CSS is fun to write, but it can quickly get complicated. A typical example is having to scroll upwards to check the hexadecimal values of the colors you are using.

Typing a class or id selector several times within a single CSS file, or having to copy and paste every browser’s support prefix to your code each time for cross-browser compatibility can make your CSS file harder to maintain.

A CSS code sample
// cross-browser compatibility

-webkit-transform: $property
-ms-transform: $property
transform: $property

display: -ms-flexbox;
display: flex;

-ms-flex-wrap: wrap;
flex-wrap: wrap;

The next time you want to write CSS, try not “writing” in CSS at all.

Instead, try using CSS Preprocessors.

What are Preprocessors?

According to MDN, a CSS preprocessor is a program that lets you generate CSS from the preprocessor’s own unique syntax. You write your CSS code in them and then generate a corresponding CSS file to style your HTML.

Some of the popular preprocessors to use include SASS/SCSS, LESS, Stylus, and PostCSS. I use SASS, so my illustrations in this article are in SASS.

Though preprocessors have their own syntax, they are quite easy to catch up with, just a few differences from writing vanilla CSS.

6 Reasons Why You Should STOP Writing CSS in “CSS”

Preprocessors’ syntax gives room for some additional functionalities that deliver the following:

1. Variables

Preprocessors use variables to store reusable values. You can store any type of styling in a variable. It could be color, font-family, or even values for your padding, margin, width, or height.

When you define the variable, there is no need to remember the value. Recall the variable whenever you need the stored value.

// variables

$my_font: Helvetica, sans-serif
$my-color: #333

body  
    font: 100% $my-font
    color: $my-color

2. Nesting

We write HTML by nesting child/children in parent elements like the ul, li, and a element in a nav. When using preprocessors, you don’t have to write out the parent CSS selector (nav tag in this case) each time.

Move to the next line and type the child element as shown below:

// navigation bar

nav
  	ul
        margin: 0    
        padding: 0    
        list-style: none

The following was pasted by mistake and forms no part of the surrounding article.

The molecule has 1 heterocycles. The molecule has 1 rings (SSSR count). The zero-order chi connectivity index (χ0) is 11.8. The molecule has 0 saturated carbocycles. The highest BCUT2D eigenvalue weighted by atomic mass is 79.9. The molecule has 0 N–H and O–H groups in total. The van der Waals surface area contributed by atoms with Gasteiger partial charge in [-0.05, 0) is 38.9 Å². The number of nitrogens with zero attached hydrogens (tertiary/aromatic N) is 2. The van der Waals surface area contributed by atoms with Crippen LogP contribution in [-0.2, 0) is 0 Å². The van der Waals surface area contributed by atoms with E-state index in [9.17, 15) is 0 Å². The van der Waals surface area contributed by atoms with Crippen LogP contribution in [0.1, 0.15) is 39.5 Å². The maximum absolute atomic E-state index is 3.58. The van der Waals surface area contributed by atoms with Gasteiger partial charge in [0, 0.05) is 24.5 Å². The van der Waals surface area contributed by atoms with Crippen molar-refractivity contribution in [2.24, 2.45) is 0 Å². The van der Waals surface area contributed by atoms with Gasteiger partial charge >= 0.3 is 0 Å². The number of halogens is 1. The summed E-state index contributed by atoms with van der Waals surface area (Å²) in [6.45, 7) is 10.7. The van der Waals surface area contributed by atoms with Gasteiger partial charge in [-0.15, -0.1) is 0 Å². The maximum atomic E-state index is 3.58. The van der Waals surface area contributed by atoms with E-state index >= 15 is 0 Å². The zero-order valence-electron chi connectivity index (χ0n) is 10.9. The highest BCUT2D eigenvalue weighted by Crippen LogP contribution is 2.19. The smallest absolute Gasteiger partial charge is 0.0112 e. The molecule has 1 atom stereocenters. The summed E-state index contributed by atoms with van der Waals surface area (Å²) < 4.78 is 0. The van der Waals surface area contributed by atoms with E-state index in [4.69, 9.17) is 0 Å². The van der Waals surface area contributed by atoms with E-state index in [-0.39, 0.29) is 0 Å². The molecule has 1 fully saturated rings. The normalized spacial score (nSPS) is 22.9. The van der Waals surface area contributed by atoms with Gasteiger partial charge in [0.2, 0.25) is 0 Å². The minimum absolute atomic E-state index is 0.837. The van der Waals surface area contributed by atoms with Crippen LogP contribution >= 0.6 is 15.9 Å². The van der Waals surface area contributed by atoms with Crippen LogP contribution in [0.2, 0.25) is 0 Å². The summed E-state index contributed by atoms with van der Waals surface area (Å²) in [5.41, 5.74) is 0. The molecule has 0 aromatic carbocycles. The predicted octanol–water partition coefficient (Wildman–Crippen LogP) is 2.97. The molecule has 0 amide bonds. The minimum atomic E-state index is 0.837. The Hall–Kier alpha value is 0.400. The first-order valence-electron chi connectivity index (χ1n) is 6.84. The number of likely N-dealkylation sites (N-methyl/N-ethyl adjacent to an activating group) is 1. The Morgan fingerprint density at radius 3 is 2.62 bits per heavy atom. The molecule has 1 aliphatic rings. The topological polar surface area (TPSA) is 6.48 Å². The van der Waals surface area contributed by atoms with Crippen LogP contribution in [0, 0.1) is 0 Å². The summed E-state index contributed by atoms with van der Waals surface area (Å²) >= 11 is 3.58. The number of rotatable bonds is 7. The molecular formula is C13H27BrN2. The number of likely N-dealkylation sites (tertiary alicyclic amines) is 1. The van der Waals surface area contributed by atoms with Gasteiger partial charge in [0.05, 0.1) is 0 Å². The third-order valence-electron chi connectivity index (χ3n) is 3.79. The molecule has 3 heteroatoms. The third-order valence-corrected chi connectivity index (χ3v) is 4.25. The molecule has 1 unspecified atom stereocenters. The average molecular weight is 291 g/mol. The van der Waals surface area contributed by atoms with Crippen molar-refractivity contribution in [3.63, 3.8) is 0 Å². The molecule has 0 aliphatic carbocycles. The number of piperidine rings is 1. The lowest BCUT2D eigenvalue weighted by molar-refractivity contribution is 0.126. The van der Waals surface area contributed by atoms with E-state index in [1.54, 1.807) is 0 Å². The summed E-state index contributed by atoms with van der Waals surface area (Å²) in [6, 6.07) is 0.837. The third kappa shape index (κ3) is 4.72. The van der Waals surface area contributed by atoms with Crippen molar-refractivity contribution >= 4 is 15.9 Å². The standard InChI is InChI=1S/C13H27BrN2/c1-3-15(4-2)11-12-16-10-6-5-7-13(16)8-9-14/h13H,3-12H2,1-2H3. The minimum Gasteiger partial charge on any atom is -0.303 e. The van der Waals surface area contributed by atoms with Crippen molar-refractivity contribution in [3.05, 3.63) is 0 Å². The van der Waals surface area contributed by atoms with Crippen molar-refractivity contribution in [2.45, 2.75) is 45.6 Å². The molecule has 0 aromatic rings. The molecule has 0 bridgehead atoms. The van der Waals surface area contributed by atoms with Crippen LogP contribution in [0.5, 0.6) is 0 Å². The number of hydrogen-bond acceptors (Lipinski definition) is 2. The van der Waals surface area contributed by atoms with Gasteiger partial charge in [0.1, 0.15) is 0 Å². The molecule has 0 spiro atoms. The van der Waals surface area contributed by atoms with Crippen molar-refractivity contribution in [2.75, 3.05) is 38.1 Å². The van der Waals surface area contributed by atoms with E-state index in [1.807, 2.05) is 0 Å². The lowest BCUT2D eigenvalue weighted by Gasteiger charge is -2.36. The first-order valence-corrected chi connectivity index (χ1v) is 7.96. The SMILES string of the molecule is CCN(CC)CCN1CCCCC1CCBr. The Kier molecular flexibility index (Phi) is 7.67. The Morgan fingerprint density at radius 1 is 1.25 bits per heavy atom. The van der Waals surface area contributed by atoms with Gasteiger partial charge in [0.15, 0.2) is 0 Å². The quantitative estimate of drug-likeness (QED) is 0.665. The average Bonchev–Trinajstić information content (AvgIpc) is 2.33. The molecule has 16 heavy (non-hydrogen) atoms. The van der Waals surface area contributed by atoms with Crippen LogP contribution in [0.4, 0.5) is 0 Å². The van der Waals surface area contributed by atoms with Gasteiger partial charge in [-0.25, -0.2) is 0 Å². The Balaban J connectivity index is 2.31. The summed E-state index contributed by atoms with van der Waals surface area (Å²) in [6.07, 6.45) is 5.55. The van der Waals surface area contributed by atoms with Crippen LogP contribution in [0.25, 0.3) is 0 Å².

li    
		display: inline-block
 
 	a    
		display: block
		padding: 6px 12px
		text-decoration: none

The ul, li, and a selectors are nested inside the nav selector.

Some developers believe this is coming to CSS. But hey, it’s not here yet, it doesn’t hurt to get used to it before its arrival in CSS. :)

3. Import

Preprocessors make CSS’s existing import better.

import lets you split your CSS into smaller files for readability and maintainability. It takes the file you are importing and adds it to the file you are importing into.

// _reset.sass

html, body, div, span, applet, object, iframe, h1, h2, h3, h4, h5, h6, p, blockquote    
    margin: 0;
    padding: 0;
    border: 0;
    font-size: 100%;
    font: inherit;
    vertical-align: baseline;

You can import the reset.sass file as shown below:

// main.sass

@import reset
    
body
    font: 100% Helvetica, sans-serif
    background-color: #efefef

This means you can have the main.sass file, then others like reset.sass, header.sass, footer.sass, or variables.sass. You import other files into the main.sass using the preprocessor’s import syntax.

The imported file is then added to the end of the main.sass file (the file you imported into).

4. Extend

extend stores a styling or series of styling into a class. It works like a variable. It uses a placeholder class (%) to tell the compiler not to print the class unless extended.

When the class is extended into an element, then the element inherits all the styling properties saved in the placeholder class. You can still add unique styling if needed.

// This CSS will print because %message-shared is extended.
// "%" illustrates the placeholder class

%message-shared
    border: 1px solid #ccc
    padding: 10px
    color: #333

// This CSS won't print because %equal-heights is never extended.

%equal-heights  
    display: flex
    flex-wrap: wrap

// This extends without adding any other styling

.message
	@extend %message-shared
        
// These extend with additional styling (green, red, yellow)

.success
	@extend %message-shared
	border-color: green

.error  
	@extend %message-shared  
	border-color: red

.warning  
	@extend %message-shared
	border-color: yellow

This saves time and keeps your CSS clean.

5. Arithmetic Operations

Preprocessors allow you to run arithmetic operations in your CSS. It supports standard mathematical operators like +, -, *, /, and %.

// Arithmetic operations
.container  
    width: 100%

article[role="main"]  
    float: left
	width: 600px / 960px * 100%

6. Minification

Minification reduces your file size to speed up load time. It removes white spaces and unnecessary characters from your code (CSS in this case).

Preprocessors allow you to generate a compressed version of your CSS. I know there are several other ways to generate this, but hey, this is cool as well. :)

Conclusion

Having to use the terminal when compiling is the main downside of using preprocessors. However, there are other ways to compile, such as using CodeKit, Compass.app, and GhostLab. There are now some in-editor plugins (like Live Sass Compiler on Visual Studio Code) to help with this as well.

Try out any preprocessor of your choice. I bet you won’t ever write CSS in “CSS” anymore. If you have been using preprocessors, share your experience in comments.

Peace out and happy coding!